By Sonia Hickey
So, you’re a small biz start up. This is your grand idea. The culmination of years of planning, commitment, maybe even your life savings, and you’re humming along nicely. Growing in fact. Isn’t that the goal? Then sooner or later you realise you need to employ someone.
How do you know they’re legit? A CV, reference and peeking at their social media profile can garner a wealth of information, but what if you want to check a criminal record?
It’s perfectly legitimate for any employer to expect that a job applicant has the responsibility to disclose their criminal record in response to a request.
But on the other hand, people with criminal records are very aware they may be judged adversely, perhaps even discriminated against if they fess up to an ancient drug charge, petty theft, or some other misdemeanour they’ve committed in the past. And a prospective employee does not have to volunteer any information about his or her prior record, even if those facts are likely to affect the employer’s willingness to employ him or her.
Is a criminal record check relevant?
In most jobs, a criminal record will be an irrelevant consideration. However, in others, the nature of the role might require it, and if for example, a job requires regular international travel then a criminal record can inhibit a person’s ability to do so.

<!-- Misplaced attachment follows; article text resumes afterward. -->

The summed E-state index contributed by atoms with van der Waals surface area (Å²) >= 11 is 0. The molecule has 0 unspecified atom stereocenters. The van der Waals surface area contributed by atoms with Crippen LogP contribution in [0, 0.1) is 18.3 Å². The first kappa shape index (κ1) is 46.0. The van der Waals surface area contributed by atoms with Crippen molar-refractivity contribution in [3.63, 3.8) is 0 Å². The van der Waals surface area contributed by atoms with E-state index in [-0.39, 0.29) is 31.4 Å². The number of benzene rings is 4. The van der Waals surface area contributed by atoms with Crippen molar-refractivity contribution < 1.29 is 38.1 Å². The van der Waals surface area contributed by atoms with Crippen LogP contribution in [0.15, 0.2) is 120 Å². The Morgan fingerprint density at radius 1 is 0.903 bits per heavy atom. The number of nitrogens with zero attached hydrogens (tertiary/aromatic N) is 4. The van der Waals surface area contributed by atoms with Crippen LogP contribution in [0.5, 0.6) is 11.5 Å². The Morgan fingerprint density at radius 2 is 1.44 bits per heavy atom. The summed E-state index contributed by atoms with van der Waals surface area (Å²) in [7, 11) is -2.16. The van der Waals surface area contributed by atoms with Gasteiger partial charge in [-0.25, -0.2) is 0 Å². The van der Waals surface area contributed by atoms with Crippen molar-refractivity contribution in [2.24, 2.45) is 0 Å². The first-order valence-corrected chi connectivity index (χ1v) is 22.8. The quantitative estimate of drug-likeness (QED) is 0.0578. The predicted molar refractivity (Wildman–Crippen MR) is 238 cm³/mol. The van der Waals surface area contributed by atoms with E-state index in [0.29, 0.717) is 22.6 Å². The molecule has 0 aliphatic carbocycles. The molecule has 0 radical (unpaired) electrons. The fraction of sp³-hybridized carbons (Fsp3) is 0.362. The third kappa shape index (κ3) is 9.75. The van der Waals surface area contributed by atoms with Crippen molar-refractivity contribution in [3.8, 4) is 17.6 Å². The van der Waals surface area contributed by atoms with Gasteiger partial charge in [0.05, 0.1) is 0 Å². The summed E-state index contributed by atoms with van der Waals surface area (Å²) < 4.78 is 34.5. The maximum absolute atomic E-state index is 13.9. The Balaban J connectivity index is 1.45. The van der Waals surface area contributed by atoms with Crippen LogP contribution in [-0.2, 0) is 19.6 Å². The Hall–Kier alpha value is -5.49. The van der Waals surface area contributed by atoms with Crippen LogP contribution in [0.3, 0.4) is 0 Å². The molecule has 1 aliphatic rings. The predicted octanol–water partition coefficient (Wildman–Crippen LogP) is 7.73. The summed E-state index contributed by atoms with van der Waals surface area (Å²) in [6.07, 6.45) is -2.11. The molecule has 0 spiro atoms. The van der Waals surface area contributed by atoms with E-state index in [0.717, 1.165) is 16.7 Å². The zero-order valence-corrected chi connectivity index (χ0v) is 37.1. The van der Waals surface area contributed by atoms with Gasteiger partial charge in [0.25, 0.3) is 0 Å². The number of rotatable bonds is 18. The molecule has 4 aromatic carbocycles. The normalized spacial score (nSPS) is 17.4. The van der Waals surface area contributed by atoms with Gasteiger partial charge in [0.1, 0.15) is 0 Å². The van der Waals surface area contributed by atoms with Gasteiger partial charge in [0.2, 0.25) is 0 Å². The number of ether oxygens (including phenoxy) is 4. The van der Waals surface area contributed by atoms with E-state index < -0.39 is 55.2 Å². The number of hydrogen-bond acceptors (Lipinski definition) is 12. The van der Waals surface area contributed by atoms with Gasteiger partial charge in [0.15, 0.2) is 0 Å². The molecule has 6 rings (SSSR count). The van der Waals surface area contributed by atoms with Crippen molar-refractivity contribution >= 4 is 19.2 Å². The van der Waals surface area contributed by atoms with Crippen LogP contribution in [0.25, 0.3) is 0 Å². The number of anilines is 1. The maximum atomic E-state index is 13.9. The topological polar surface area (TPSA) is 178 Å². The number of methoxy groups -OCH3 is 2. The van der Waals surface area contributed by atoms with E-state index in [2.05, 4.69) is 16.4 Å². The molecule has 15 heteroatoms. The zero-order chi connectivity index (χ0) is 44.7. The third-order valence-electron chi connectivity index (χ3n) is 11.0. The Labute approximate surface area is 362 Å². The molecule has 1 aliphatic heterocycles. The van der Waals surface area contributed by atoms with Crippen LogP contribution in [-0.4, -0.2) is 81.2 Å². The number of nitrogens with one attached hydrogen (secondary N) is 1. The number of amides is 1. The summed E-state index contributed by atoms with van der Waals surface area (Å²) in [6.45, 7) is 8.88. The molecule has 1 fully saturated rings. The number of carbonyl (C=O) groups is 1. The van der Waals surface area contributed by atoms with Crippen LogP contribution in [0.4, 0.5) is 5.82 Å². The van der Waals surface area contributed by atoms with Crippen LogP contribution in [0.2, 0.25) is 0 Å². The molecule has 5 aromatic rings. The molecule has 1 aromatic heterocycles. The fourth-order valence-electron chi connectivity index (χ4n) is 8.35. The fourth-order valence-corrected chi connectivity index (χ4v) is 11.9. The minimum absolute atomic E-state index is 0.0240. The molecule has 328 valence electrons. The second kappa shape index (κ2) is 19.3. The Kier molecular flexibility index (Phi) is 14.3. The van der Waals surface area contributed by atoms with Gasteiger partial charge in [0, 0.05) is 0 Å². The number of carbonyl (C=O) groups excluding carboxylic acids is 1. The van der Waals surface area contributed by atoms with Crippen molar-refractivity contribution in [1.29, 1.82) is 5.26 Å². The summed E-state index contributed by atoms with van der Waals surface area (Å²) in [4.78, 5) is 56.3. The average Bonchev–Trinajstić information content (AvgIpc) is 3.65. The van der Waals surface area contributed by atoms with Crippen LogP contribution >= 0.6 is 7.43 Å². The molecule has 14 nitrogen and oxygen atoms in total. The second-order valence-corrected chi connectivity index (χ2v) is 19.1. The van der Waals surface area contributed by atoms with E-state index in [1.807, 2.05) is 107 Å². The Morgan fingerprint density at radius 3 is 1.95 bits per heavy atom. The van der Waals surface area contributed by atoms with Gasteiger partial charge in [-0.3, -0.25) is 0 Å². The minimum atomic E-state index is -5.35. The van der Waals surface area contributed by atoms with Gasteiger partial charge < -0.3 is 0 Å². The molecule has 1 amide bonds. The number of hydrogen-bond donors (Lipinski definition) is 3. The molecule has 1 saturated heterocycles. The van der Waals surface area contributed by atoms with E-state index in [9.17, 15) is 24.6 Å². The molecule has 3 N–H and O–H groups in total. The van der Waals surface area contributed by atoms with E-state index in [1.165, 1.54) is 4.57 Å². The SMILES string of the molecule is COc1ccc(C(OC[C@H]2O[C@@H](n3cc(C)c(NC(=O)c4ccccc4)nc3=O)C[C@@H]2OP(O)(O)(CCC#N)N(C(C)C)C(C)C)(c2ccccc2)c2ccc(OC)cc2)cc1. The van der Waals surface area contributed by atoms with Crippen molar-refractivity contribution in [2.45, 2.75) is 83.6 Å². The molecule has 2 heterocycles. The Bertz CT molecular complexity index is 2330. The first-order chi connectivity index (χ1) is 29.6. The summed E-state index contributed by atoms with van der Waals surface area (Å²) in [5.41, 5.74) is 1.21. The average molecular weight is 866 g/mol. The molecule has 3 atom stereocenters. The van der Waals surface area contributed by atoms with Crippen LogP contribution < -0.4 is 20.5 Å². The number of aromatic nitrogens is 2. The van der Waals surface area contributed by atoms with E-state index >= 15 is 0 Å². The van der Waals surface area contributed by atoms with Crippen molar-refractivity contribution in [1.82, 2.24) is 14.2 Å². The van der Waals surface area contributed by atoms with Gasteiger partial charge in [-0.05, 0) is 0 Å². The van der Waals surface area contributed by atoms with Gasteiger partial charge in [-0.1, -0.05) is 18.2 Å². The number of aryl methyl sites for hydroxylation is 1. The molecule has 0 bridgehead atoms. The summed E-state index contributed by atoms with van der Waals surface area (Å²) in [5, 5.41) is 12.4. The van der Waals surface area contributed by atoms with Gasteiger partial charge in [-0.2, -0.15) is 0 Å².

So where do you, as an employer stand? What are your rights? And what are the rights of your staff, or your potential hires?
The Human Rights Commission says that as a general rule, if the role you’re filling has a clear legal requirement for the employee or job applicant to have a criminal record, then the role should be advertised as such, and job information should also state, wherever possible, that the employer does not automatically bar people with a criminal record from applying (unless there is a particular requirement to do so under law). This way any potential applicant can decide from the outset, whether or not to pursue the job, knowing that information will be asked for, and checked. Employers seeking information about criminal history should ask for disclosure on written applications and can then have an open discussion with candidates. If a police check is required, then employers are required to ask an employee to consent before it is done.
There are a number of interesting cases on the Human Rights Commission website, one in which the Industrial Relations commissions dismissed a complaint from a security officer at a detention centre. He had commenced training and was dismissed from the position based on his criminal record. He had been charged, pleaded guilty and been convicted of possession of marijuana many years earlier, which he did not declare as he did not think that it was relevant.
His employment was conditional on a criminal record check, which revealed the conviction.
The Commission found that the decision not to employ the complainant was made because of his failure to truthfully answer the question, and in any event, it was an inherent requirement of the particular position to have no criminal record.